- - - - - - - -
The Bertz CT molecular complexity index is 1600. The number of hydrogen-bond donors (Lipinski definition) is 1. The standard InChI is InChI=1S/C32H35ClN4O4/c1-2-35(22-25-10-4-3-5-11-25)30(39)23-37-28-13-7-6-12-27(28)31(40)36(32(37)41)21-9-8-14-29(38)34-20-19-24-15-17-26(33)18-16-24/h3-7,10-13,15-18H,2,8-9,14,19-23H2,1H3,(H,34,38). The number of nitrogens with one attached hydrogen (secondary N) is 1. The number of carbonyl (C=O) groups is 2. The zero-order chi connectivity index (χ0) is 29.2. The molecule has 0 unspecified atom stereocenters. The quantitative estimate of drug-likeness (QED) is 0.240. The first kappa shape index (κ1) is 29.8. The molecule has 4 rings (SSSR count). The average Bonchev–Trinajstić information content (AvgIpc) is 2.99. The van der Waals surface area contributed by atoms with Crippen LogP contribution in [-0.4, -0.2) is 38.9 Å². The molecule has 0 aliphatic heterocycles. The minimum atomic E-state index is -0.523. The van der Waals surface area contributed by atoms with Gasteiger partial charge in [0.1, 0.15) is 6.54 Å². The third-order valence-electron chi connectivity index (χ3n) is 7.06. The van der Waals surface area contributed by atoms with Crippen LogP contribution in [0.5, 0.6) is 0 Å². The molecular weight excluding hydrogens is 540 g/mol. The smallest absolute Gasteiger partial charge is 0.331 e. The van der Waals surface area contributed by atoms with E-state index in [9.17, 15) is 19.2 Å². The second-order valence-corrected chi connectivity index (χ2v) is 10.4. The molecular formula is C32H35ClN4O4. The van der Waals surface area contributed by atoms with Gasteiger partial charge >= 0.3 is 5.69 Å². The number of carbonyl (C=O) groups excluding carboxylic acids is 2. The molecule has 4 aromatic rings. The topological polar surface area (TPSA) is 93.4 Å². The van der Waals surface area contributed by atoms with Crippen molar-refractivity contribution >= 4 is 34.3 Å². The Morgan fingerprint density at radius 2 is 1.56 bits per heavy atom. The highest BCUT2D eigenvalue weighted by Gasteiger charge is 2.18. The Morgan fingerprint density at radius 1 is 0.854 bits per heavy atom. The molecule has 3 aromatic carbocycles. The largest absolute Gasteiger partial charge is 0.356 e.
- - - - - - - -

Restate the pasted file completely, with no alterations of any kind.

The Bertz CT molecular complexity index is 1600. The number of hydrogen-bond donors (Lipinski definition) is 1. The standard InChI is InChI=1S/C32H35ClN4O4/c1-2-35(22-25-10-4-3-5-11-25)30(39)23-37-28-13-7-6-12-27(28)31(40)36(32(37)41)21-9-8-14-29(38)34-20-19-24-15-17-26(33)18-16-24/h3-7,10-13,15-18H,2,8-9,14,19-23H2,1H3,(H,34,38). The number of nitrogens with one attached hydrogen (secondary N) is 1. The number of carbonyl (C=O) groups is 2. The zero-order chi connectivity index (χ0) is 29.2. The molecule has 0 unspecified atom stereocenters. The quantitative estimate of drug-likeness (QED) is 0.240. The first kappa shape index (κ1) is 29.8. The molecule has 4 rings (SSSR count). The average Bonchev–Trinajstić information content (AvgIpc) is 2.99. The van der Waals surface area contributed by atoms with Crippen LogP contribution in [-0.4, -0.2) is 38.9 Å². The molecule has 0 aliphatic heterocycles. The minimum atomic E-state index is -0.523. The van der Waals surface area contributed by atoms with Gasteiger partial charge in [0.1, 0.15) is 6.54 Å². The third-order valence-electron chi connectivity index (χ3n) is 7.06. The van der Waals surface area contributed by atoms with Crippen LogP contribution in [0.5, 0.6) is 0 Å². The molecular weight excluding hydrogens is 540 g/mol. The smallest absolute Gasteiger partial charge is 0.331 e. The van der Waals surface area contributed by atoms with E-state index in [9.17, 15) is 19.2 Å². The second-order valence-corrected chi connectivity index (χ2v) is 10.4. The molecular formula is C32H35ClN4O4. The van der Waals surface area contributed by atoms with Gasteiger partial charge >= 0.3 is 5.69 Å². The number of carbonyl (C=O) groups excluding carboxylic acids is 2. The molecule has 4 aromatic rings. The topological polar surface area (TPSA) is 93.4 Å². The van der Waals surface area contributed by atoms with Crippen molar-refractivity contribution >= 4 is 34.3 Å². The Morgan fingerprint density at radius 2 is 1.56 bits per heavy atom. The highest BCUT2D eigenvalue weighted by Gasteiger charge is 2.18. The Morgan fingerprint density at radius 1 is 0.854 bits per heavy atom. The molecule has 3 aromatic carbocycles. The largest absolute Gasteiger partial charge is 0.356 e.